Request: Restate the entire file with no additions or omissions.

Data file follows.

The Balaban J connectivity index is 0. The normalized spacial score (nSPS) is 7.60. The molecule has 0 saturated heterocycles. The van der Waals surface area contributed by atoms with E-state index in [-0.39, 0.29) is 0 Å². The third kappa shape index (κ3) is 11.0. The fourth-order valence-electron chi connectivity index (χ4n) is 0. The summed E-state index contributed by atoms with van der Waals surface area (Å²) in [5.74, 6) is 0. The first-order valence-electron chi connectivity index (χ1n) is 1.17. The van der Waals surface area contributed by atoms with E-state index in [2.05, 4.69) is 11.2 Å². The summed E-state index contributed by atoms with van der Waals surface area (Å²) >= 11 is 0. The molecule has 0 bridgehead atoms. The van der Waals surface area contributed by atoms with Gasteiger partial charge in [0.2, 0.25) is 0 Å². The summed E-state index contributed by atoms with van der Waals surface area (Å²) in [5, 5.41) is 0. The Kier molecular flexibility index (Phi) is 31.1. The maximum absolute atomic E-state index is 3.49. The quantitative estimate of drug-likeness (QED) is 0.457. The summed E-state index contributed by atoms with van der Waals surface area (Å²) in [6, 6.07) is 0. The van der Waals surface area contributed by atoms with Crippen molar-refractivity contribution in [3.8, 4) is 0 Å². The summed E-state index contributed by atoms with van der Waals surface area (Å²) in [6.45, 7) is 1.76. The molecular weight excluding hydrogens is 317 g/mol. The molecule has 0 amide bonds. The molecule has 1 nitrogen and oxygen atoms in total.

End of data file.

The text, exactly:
The Balaban J connectivity index is 0. The normalized spacial score (nSPS) is 7.60. The molecule has 0 saturated heterocycles. The van der Waals surface area contributed by atoms with E-state index in [-0.39, 0.29) is 0 Å². The third kappa shape index (κ3) is 11.0. The fourth-order valence-electron chi connectivity index (χ4n) is 0. The summed E-state index contributed by atoms with van der Waals surface area (Å²) in [5.74, 6) is 0. The first-order valence-electron chi connectivity index (χ1n) is 1.17. The van der Waals surface area contributed by atoms with E-state index in [2.05, 4.69) is 11.2 Å². The summed E-state index contributed by atoms with van der Waals surface area (Å²) >= 11 is 0. The molecule has 0 bridgehead atoms. The van der Waals surface area contributed by atoms with Gasteiger partial charge in [0.2, 0.25) is 0 Å². The summed E-state index contributed by atoms with van der Waals surface area (Å²) in [5, 5.41) is 0. The Kier molecular flexibility index (Phi) is 31.1. The maximum absolute atomic E-state index is 3.49. The quantitative estimate of drug-likeness (QED) is 0.457. The summed E-state index contributed by atoms with van der Waals surface area (Å²) in [6, 6.07) is 0. The van der Waals surface area contributed by atoms with Crippen molar-refractivity contribution in [3.8, 4) is 0 Å². The summed E-state index contributed by atoms with van der Waals surface area (Å²) in [6.45, 7) is 1.76. The molecular weight excluding hydrogens is 317 g/mol. The molecule has 0 amide bonds. The molecule has 1 nitrogen and oxygen atoms in total.